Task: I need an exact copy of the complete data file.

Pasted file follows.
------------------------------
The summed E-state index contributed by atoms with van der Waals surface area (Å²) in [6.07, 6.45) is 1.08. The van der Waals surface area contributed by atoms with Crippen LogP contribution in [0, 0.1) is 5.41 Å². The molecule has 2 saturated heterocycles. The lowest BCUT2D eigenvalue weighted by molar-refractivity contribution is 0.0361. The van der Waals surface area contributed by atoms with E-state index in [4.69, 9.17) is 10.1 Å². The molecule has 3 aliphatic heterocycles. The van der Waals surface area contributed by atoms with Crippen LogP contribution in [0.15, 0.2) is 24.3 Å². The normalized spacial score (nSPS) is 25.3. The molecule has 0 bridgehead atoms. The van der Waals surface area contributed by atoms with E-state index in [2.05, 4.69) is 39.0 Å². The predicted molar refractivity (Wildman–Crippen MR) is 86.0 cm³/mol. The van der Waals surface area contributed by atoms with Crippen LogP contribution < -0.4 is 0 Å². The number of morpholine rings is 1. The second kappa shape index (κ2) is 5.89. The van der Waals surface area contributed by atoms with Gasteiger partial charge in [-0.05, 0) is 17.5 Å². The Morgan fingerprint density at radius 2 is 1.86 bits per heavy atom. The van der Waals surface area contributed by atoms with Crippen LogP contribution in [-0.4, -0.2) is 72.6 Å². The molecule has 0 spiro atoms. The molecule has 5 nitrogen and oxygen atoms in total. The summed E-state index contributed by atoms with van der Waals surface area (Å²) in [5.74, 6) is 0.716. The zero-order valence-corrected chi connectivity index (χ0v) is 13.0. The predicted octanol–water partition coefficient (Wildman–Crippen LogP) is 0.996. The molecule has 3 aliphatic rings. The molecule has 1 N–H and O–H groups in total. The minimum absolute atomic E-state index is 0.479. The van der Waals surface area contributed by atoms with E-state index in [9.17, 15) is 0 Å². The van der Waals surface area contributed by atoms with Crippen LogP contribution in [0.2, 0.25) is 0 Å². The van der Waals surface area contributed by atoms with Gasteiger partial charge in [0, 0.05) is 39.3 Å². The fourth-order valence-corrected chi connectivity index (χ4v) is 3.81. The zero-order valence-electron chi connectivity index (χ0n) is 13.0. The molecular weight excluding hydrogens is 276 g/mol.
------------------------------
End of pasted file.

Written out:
The summed E-state index contributed by atoms with van der Waals surface area (Å²) in [6.07, 6.45) is 1.08. The van der Waals surface area contributed by atoms with Crippen LogP contribution in [0, 0.1) is 5.41 Å². The molecule has 2 saturated heterocycles. The lowest BCUT2D eigenvalue weighted by molar-refractivity contribution is 0.0361. The van der Waals surface area contributed by atoms with E-state index in [4.69, 9.17) is 10.1 Å². The molecule has 3 aliphatic heterocycles. The van der Waals surface area contributed by atoms with Crippen LogP contribution in [0.15, 0.2) is 24.3 Å². The normalized spacial score (nSPS) is 25.3. The molecule has 0 bridgehead atoms. The van der Waals surface area contributed by atoms with E-state index in [2.05, 4.69) is 39.0 Å². The predicted molar refractivity (Wildman–Crippen MR) is 86.0 cm³/mol. The van der Waals surface area contributed by atoms with Crippen LogP contribution < -0.4 is 0 Å². The number of morpholine rings is 1. The second kappa shape index (κ2) is 5.89. The van der Waals surface area contributed by atoms with Gasteiger partial charge in [-0.05, 0) is 17.5 Å². The Morgan fingerprint density at radius 2 is 1.86 bits per heavy atom. The van der Waals surface area contributed by atoms with Crippen LogP contribution in [-0.4, -0.2) is 72.6 Å². The molecule has 0 spiro atoms. The molecule has 5 nitrogen and oxygen atoms in total. The summed E-state index contributed by atoms with van der Waals surface area (Å²) in [5.74, 6) is 0.716. The zero-order valence-corrected chi connectivity index (χ0v) is 13.0. The predicted octanol–water partition coefficient (Wildman–Crippen LogP) is 0.996. The molecule has 3 aliphatic rings. The molecule has 1 N–H and O–H groups in total. The minimum absolute atomic E-state index is 0.479. The van der Waals surface area contributed by atoms with E-state index in [9.17, 15) is 0 Å². The van der Waals surface area contributed by atoms with Crippen LogP contribution in [0.2, 0.25) is 0 Å². The van der Waals surface area contributed by atoms with Gasteiger partial charge in [0, 0.05) is 39.3 Å². The fourth-order valence-corrected chi connectivity index (χ4v) is 3.81. The zero-order valence-electron chi connectivity index (χ0n) is 13.0. The molecular weight excluding hydrogens is 276 g/mol.